Credit hacking has typically been synonymous with using unique techniques to legally take advantage of credit card offers, such as sign-up bonuses. Within this world, travel hacking, also known as “churning”, has amassed a cult following of over 200,000 travel enthusiasts on Reddit.
The basic principles are simple. Using credit card offers, you can receive bonuses, cash-back, and special deals that can lead to free travel and help offset often expensive annual credit card fees. Now, there is a new wave within the credit hacking world.
Shawn Sharma, a Cornell-grad-turned-influencer, investor, and credit entrepreneur, helps thousands of people build a foundation to take advantage of such offers. From improving credit scores and accessing lines of credit to fund businesses, he has amassed a loyal following of over 575,000 Instagram followers and did over 7 figures in business in 2019.
To learn more about this emerging industry and Shawn’s trade, I sat down with him to learn more.
1. How did you get started in “credit entrepreneurship”?
After dropping out of medical school, I was lucky enough to meet one of the pioneers in the industry and receive mentorship from him. This opened up a new world of possibilities and made me realize the incredible amount of resources available to people that take advantage of credit in the United States.
Part of my passion is educating people on the intricacies of credit and making it a familiar resource in their everyday lives. This was all learned through extreme trial and error, testing, and a curious passion that was refined by the mentors I had in the industry.
The saying goes that you need money to make money, and growing up in extreme poverty, having excellent credit and access to thousands in capital allowed me the chance to take action on ideas and opportunities that people think only the rich can do. Many people think that you have to grow up with privilege to build great things, but with credit everyone is on the same playing field. Regardless of your background or socioeconomic class, everyone has the chance to build their credit score up, and build several hundreds of thousands in credit limits.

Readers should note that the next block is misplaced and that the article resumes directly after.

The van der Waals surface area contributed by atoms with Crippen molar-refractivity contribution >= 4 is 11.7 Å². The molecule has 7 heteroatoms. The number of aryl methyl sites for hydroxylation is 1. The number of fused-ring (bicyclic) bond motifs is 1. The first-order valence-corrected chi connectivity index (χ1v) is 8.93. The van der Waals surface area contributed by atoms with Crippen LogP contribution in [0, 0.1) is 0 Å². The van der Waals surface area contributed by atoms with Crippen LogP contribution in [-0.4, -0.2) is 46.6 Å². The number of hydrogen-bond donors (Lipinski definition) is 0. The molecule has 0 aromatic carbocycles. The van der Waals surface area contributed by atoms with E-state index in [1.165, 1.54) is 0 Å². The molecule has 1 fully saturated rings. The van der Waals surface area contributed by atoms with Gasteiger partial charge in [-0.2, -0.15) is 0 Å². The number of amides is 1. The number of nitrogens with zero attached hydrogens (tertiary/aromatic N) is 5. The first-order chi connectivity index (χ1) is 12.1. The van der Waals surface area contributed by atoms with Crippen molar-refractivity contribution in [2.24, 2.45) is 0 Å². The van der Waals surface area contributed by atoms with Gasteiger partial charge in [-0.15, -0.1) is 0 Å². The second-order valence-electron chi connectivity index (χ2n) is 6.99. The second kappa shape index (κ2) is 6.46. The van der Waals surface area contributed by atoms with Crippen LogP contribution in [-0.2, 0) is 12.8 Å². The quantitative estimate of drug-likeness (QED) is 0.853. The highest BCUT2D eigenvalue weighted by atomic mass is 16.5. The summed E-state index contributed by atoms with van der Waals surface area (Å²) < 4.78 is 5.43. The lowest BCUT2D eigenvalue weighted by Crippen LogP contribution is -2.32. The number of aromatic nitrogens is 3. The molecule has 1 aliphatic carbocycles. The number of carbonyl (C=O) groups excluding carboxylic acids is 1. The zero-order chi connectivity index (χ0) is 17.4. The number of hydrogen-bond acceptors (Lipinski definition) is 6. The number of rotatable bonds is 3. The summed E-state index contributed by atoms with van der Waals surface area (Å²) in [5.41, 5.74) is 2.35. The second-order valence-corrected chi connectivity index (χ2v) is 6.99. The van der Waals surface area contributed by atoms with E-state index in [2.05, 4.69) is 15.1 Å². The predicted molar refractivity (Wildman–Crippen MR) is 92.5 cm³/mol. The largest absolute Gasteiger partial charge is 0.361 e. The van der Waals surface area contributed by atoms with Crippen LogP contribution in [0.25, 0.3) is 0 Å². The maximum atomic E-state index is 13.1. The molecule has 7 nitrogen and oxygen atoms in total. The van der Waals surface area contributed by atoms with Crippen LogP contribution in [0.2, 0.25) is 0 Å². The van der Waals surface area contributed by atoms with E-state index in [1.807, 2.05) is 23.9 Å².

2. How has the credit industry changed in the past few years?
There is a constant cat-and-mouse game occurring between credit card companies and savvy churners. This has caused limitations to be set about how many types of cards one person can open within a certain time period. Fortunately, there are thousands of banks and credit unions within the United States, and we still have the most generous rewards and airline miles programs of anywhere in the world. It is not uncommon to get upwards of 5% cashback on purchases made on a credit card. Combine this with any revenue-generating business, and you have a powerful tool to add margin and profit to any existing business.
Most people don’t realize the benefits of using credit cards responsibly and reaping the rewards. If you make sure to make payments before your statement closes, you will pay zero interest; however, all your purchases will still accrue miles, points, and cash-back. The average household that spends $40,000 a year, could expect to have access to another $2,000-$10,000 in rewards or cashback, when using their credit cards optimally and taking advantage of sign-up bonuses and promotional offers.
Of course, the biggest thing I would stress is making sure to pay zero interest. If you pay interest, then this will easily wipe away the returns. At the end of the day, these programs are marketing methods used to acquire customers and entice them to spend and accrue interest payments, but if you are a savvy consumer you can use the system to your benefit. Back in the day, these marketing practices would lead many people to get into debt and pay interest that far outweighed the rewards; however, these days there has been a vast improvement in the education around credit cards. Young people are realizing credit is not a negative thing, when used responsibly. People are increasingly beginning to be responsible with their credit and the community of credit card churners is growing massively.
These days there is also a new group of credit entrepreneurs that use credit cards and credit lines from banks to start and fund businesses that generate more profit than what is owed in interest. Obviously, this is not automatic and takes a real business model and special planning, but for the first time in history access to credit and business financing is actually quite easy. The trick is making sure your approach is professional and is backed by a good track record – this is where I focus my efforts.
3. How important is personal branding to your business?
It has been extremely important. There are many people selling services that overlap but social media and personal branding helps clients understand who they are dealing with and that it is a legitimate service. Gone are the days that people will pay a company without knowing who is the person behind it or checking out reviews. Social media allows customers to connect with owners and also observe social proof instantly.